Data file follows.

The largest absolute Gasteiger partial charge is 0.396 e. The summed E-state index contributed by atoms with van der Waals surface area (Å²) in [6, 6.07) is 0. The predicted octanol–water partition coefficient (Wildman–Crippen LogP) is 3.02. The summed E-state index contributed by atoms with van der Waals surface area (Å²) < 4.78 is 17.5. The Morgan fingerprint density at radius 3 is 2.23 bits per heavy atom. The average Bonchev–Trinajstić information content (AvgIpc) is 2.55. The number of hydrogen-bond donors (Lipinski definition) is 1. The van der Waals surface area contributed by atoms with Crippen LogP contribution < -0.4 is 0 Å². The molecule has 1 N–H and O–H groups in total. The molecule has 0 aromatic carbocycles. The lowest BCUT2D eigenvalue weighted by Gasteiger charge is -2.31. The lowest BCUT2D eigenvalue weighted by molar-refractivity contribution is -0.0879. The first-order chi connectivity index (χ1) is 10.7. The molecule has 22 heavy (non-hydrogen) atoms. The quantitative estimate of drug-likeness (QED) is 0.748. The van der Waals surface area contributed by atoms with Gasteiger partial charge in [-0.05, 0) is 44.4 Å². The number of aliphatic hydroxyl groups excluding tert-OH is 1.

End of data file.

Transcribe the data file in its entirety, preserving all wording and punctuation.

The largest absolute Gasteiger partial charge is 0.396 e. The summed E-state index contributed by atoms with van der Waals surface area (Å²) in [6, 6.07) is 0. The predicted octanol–water partition coefficient (Wildman–Crippen LogP) is 3.02. The summed E-state index contributed by atoms with van der Waals surface area (Å²) < 4.78 is 17.5. The Morgan fingerprint density at radius 3 is 2.23 bits per heavy atom. The average Bonchev–Trinajstić information content (AvgIpc) is 2.55. The number of hydrogen-bond donors (Lipinski definition) is 1. The van der Waals surface area contributed by atoms with Crippen LogP contribution < -0.4 is 0 Å². The molecule has 1 N–H and O–H groups in total. The molecule has 0 aromatic carbocycles. The lowest BCUT2D eigenvalue weighted by Gasteiger charge is -2.31. The lowest BCUT2D eigenvalue weighted by molar-refractivity contribution is -0.0879. The first-order chi connectivity index (χ1) is 10.7. The molecule has 22 heavy (non-hydrogen) atoms. The quantitative estimate of drug-likeness (QED) is 0.748. The van der Waals surface area contributed by atoms with Gasteiger partial charge in [-0.05, 0) is 44.4 Å². The number of aliphatic hydroxyl groups excluding tert-OH is 1.